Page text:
DOL’s New Rules Restrict Incentive Compensation Involving IRAsRead Time: 1 min
McGlinchey Consumer Financial Services Alert
Welcome to a new federal agency that is regulating incentive compensation arrangements, in this case, financial incentives to sell IRAs: the U.S. Department of Labor (DOL). Under the DOL’s new fiduciary rule finalized in April 2016 and scheduled to be effective April 10, 2017, individuals who make certain investment recommendations regarding IRAs for a fee or other direct or indirect compensation are deemed to be fiduciaries to the IRAs. The rules also apply to investment advice to qualified retirement plans, which have long been under fiduciary scrutiny, but the extension to IRAs is considered radical and may be catching many financial institutions unaware.
What are the consequences of being classified as a fiduciary under this rule?
Once an individual is classified as a fiduciary to an IRA, the individual’s acceptance of the incentive compensation in connection with advice given to the IRA’s owner will constitute a prohibited transaction, thereby subjecting the adviser to excise taxes and possible loss of the IRA’s tax-deferred status.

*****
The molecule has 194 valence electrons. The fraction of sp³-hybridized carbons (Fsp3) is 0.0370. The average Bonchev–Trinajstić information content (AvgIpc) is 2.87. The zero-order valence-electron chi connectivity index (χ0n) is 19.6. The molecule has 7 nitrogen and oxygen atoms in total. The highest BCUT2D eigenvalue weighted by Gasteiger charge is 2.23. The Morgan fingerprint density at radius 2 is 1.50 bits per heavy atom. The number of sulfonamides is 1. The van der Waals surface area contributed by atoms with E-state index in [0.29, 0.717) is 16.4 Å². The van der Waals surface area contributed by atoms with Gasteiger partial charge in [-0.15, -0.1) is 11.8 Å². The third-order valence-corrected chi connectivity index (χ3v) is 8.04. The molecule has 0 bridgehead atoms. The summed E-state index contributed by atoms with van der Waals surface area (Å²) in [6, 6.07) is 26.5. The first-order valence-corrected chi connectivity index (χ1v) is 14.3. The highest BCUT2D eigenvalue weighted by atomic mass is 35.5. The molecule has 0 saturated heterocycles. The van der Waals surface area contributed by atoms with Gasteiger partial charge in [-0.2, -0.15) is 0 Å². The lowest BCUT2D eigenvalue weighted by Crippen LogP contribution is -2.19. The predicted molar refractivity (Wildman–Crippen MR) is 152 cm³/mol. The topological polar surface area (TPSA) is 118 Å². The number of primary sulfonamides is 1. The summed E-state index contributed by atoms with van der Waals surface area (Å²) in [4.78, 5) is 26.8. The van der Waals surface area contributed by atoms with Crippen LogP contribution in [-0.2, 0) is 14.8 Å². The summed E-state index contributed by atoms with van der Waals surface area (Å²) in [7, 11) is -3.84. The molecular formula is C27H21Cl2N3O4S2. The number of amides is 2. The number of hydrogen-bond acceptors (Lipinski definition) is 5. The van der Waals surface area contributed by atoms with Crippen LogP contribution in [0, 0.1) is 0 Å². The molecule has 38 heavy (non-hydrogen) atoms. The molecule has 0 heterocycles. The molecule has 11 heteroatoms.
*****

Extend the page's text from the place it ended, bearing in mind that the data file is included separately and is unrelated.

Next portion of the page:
Wait, you may say, the new fiduciary rule is promulgated by the DOL under ERISA, and IRAs are not subject to ERISA. However, the prohibited transaction rules that forbid fiduciaries from engaging in self-dealing transactions with plan or IRA assets exist in virtually identical form in both ERISA and the Internal Revenue Code, and the Internal Revenue Code’s version of those rules do apply to IRAs. One of the specific acts prohibited by these rules is receipt of any consideration by a fiduciary for his/her own account from any party dealing with the IRA in connection with a transaction involving income or assets of the IRA (Internal Revenue Code section 4975(c)(i)(F)). Thus, once a bank representative is deemed to be a fiduciary to an IRA due to application of the new fiduciary rule, that representative will automatically commit a prohibited transaction once the additional incentive compensation is paid to that individual in connection with his advice given to the IRA owner.
Which investment recommendations constitute advice that will cause a bank representative to become a fiduciary to an IRA?
Advice given to a specific person regarding the advisability of a particular investment decision is enough to convert the giver of that advice into a fiduciary. Advice on which type of property the IRA should hold, such as a certificate of deposit versus a mutual fund, is covered advice. However, the fiduciary rule also deems the simple recommendation that an individual should roll over a retirement plan distribution into a rollover IRA to be fiduciary advice under the new rule. Note that it does not matter that the advice may be given on a one-time basis, that the advice may not be the primary basis for the IRA owner’s investment decision, and that the advice may simply constitute a recommendation that no investment change is needed; none of these factors eliminate the advice-giver’s fiduciary status under the new rule.